Unicamp, Universidade Estatual de Campinas, Brazil
Márcio Seligmann-Silva holds a Ph.D. from the Free University of Berlin and a post-doctorate from Yale University. He is professor of Literary Theory at Unicamp and a researcher for CNPq. His publications include: Ler o Livro do Mundo. Walter Benjamin: romantismo e crítica poética (Iluminuras, 1999); Adorno (PubliFolha, 2003); and O Local da Diferença (Editora 34, 2005). He edited the following volumes: História, Memória, Literatura: o Testemunho na Era das Catástrofes (UNICAMP, 2003) and Palavra e Imagem, Memória e Escritura (Argos, 2006).
Articles of Márcio Seligmann-Silva
As utopias de Flusser
For Flusser, Auschwitz revealed “the potential utopia embedded in our culture. For the first time in our history we can feel that the utopia towards which we strive […] is the extermination camp”. And he concluded: “There can be no political paradise. Because political consciousness is unhappy, every consciousness is unhappy.” This paper argues that his media theory intended to “project us beyond the [Western] project”, which ended in Auschwitz. The utopian traces of his work come to light in his engagement with Brazil, in his informational theory, in his formulation of a positive “Heimatlosigkeit” and of “post-history”. He was not a classic utopist, nor a Marxist, but someone engaged in the design of a new world free from fascism.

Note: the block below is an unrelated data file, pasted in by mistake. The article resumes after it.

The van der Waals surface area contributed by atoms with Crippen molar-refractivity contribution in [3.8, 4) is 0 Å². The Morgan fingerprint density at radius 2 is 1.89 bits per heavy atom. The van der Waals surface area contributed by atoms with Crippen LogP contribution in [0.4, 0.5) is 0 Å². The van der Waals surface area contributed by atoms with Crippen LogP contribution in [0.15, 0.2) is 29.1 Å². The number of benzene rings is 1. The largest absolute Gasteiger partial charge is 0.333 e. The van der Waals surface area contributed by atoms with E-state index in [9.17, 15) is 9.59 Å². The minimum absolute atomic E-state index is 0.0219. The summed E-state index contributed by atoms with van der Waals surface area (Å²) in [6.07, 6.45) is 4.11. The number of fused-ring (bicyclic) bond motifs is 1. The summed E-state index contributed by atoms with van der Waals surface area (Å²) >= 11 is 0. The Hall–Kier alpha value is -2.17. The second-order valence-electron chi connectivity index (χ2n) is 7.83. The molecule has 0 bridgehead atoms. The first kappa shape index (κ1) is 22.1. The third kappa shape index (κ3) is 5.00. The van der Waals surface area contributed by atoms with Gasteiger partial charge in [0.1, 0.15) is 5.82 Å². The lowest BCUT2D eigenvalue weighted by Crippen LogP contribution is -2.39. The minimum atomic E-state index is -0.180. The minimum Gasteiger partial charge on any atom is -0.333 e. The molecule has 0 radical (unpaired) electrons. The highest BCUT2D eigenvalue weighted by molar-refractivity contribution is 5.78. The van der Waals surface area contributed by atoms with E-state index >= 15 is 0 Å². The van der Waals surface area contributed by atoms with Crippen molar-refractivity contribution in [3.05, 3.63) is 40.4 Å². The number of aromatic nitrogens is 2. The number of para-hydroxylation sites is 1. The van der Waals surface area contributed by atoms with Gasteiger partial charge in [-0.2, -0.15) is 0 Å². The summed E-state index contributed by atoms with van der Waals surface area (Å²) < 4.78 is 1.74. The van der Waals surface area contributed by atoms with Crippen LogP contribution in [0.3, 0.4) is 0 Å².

De Flusser a Benjamin – do pós-aurático às imagens técnicas
This text presents some elective affinities and differences between the works of two powerful media theoreticians of the 20th century: Water Benjamin and Vilém Flusser. Both authors have shaped original perspectives on the relationship between art and technology. While holding a special place for the theory of photography, both have reflected upon the history of writing and its transformations during Modernity. In addition, both Benjamin and Flusser dedicated important texts to the question of translation and the philosophy of language. This text also examines the differences between the Benjaminian theory of writing and image reproduction connected to his concept of post-auratic images, and, on the other hand, the Flusserian theory of technical and post-historical images.